and the employer can request that its comments are included in the
statement. The statement must be signed by the trustee chair. If
the scheme does not have a chair, one must be appointed.

The statement must be prepared as soon as reasonably practicable
after the funding and investment strategy is determined or revised.
In addition, Part 2 must be reviewed, and if necessary revised,
after any review of the strategy, whether or not the strategy is

A copy of the statement must be submitted to the Pensions
Regulator with a copy of the actuarial valuation to which it

Other changes to the funding regime

The Pension Schemes Act 2021 amends the funding regime to
require trustees to:

  • Calculate the scheme’s technical provisions in a way that
    is consistent with their funding and investment strategy.

  • Submit a copy of the scheme’s actuarial valuation to the
    Pensions Regulator as soon as reasonably practicable after
    receiving it. (Currently, only schemes in deficit on a technical
    provisions basis are required to do so.)

The draft regulations will make further changes to the funding
regime, including requiring the scheme actuary to include an
estimate of the following in the valuation:

  • The scheme’s maturity as at the effective date of the
    valuation and as at the relevant date.

  • The date on which the scheme is expected to reach (or reached)
    significant maturity.

  • The scheme’s funding level as at the effective date of the
    valuation, calculated on the low dependency funding basis used in
    the funding and investment strategy.

The draft regulations will also add a requirement for trustees,
when setting a recovery plan, to follow the principle that funding
deficits must be recovered as soon as the employer can reasonably

Open schemes

The draft regulations impose the same funding requirements for
all DB schemes, regardless of whether they are open or closed to
new members and/or benefit accrual. However, the government
acknowledges that during the passage of the Pension Schemes Act
2021 through Parliament, concerns were raised that open schemes may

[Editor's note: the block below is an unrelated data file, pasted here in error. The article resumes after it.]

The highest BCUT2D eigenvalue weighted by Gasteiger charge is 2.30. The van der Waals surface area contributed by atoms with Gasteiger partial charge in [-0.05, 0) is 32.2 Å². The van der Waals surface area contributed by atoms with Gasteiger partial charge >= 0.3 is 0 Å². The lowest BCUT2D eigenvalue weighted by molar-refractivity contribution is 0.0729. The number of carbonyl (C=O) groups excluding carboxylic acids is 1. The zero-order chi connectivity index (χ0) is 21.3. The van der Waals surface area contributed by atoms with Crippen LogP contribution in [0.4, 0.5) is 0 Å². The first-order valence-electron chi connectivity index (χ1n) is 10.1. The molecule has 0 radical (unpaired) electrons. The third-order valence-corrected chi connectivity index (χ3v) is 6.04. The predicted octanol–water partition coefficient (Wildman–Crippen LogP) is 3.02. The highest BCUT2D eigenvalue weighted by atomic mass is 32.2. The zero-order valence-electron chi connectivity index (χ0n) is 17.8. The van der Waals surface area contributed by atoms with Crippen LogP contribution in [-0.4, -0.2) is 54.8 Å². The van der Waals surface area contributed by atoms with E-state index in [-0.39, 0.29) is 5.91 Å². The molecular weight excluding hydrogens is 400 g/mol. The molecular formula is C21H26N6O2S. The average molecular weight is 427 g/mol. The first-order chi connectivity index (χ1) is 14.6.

be forced into inappropriate de-risking and that this could lead to
unnecessary additional costs, and an end to such schemes. The draft
regulations are therefore intended to work in a way that does not
prevent appropriate open schemes from investing in riskier
investments where there are potentially higher returns, as long as
the risks being taken can be supported and members’ benefits
are effectively protected.

For example, on each review of the funding and investment
strategy, open schemes will be able to move the relevant date into
the future, in which case they would not be required to undertake
investment de-risking, if this is considered appropriate in the
scheme’s circumstances. The government also expects the new DB
funding code of practice to set out further detail on how the
characteristics of an open scheme can be taken into account in the
projection of scheme maturity.

Next steps

The consultation closes on 17 October 2022. The draft
regulations indicate that they will come into force some time in
2023. The Pensions Regulator has stated that it expects the new DB
funding code of practice to become operational in September 2023.
It therefore seems sensible for schemes to plan on the basis that
the new requirements will come into force in late 2023.

Many schemes will already have some form of long-term funding
target and journey plan in place. Trustees of such schemes should
discuss with their advisers what changes might be required to those
targets and plans in order to comply with the new requirements and
at what point those changes should be made. Where schemes do not
have a long-term funding target or journey plan in place, trustees
should discuss with their advisers what actions they will need to
take to comply and when those actions should be taken.

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article provides information and comments on legal
issues and developments of interest. The foregoing is not a
comprehensive treatment of the subject matter covered and is not
intended to provide legal advice. Readers should seek specific
legal advice before taking any action with respect to the matters